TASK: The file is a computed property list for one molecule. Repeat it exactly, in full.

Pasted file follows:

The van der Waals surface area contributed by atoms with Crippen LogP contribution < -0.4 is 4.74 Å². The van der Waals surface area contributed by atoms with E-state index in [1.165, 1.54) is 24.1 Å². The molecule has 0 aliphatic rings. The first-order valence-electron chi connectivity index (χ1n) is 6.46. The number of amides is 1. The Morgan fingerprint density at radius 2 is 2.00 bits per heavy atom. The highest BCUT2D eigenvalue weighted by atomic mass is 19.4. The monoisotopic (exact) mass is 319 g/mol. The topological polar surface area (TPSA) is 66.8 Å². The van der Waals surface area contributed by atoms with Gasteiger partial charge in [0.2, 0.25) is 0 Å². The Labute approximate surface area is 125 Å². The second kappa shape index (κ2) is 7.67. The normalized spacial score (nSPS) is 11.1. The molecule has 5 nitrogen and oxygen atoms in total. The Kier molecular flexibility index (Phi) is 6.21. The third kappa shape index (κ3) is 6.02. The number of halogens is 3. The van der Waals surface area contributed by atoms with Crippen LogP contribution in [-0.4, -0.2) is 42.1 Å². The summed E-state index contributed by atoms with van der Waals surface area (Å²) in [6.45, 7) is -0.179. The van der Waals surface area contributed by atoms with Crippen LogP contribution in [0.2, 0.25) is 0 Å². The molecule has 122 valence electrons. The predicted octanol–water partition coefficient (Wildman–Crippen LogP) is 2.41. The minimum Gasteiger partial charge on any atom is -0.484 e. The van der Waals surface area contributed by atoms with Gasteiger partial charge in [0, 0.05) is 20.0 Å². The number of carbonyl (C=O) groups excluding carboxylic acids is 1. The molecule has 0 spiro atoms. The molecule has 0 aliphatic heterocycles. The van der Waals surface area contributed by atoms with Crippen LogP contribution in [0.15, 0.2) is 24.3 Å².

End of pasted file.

The van der Waals surface area contributed by atoms with Crippen LogP contribution < -0.4 is 4.74 Å². The van der Waals surface area contributed by atoms with E-state index in [1.165, 1.54) is 24.1 Å². The molecule has 0 aliphatic rings. The first-order valence-electron chi connectivity index (χ1n) is 6.46. The number of amides is 1. The Morgan fingerprint density at radius 2 is 2.00 bits per heavy atom. The highest BCUT2D eigenvalue weighted by atomic mass is 19.4. The monoisotopic (exact) mass is 319 g/mol. The topological polar surface area (TPSA) is 66.8 Å². The van der Waals surface area contributed by atoms with Gasteiger partial charge in [0.2, 0.25) is 0 Å². The Labute approximate surface area is 125 Å². The second kappa shape index (κ2) is 7.67. The normalized spacial score (nSPS) is 11.1. The molecule has 5 nitrogen and oxygen atoms in total. The Kier molecular flexibility index (Phi) is 6.21. The third kappa shape index (κ3) is 6.02. The number of halogens is 3. The van der Waals surface area contributed by atoms with Crippen LogP contribution in [-0.4, -0.2) is 42.1 Å². The summed E-state index contributed by atoms with van der Waals surface area (Å²) in [6.45, 7) is -0.179. The van der Waals surface area contributed by atoms with Crippen LogP contribution in [0.2, 0.25) is 0 Å². The molecule has 122 valence electrons. The predicted octanol–water partition coefficient (Wildman–Crippen LogP) is 2.41. The minimum Gasteiger partial charge on any atom is -0.484 e. The van der Waals surface area contributed by atoms with Gasteiger partial charge in [0, 0.05) is 20.0 Å². The number of carbonyl (C=O) groups excluding carboxylic acids is 1. The molecule has 0 spiro atoms. The molecule has 0 aliphatic heterocycles. The van der Waals surface area contributed by atoms with Crippen LogP contribution in [0.15, 0.2) is 24.3 Å².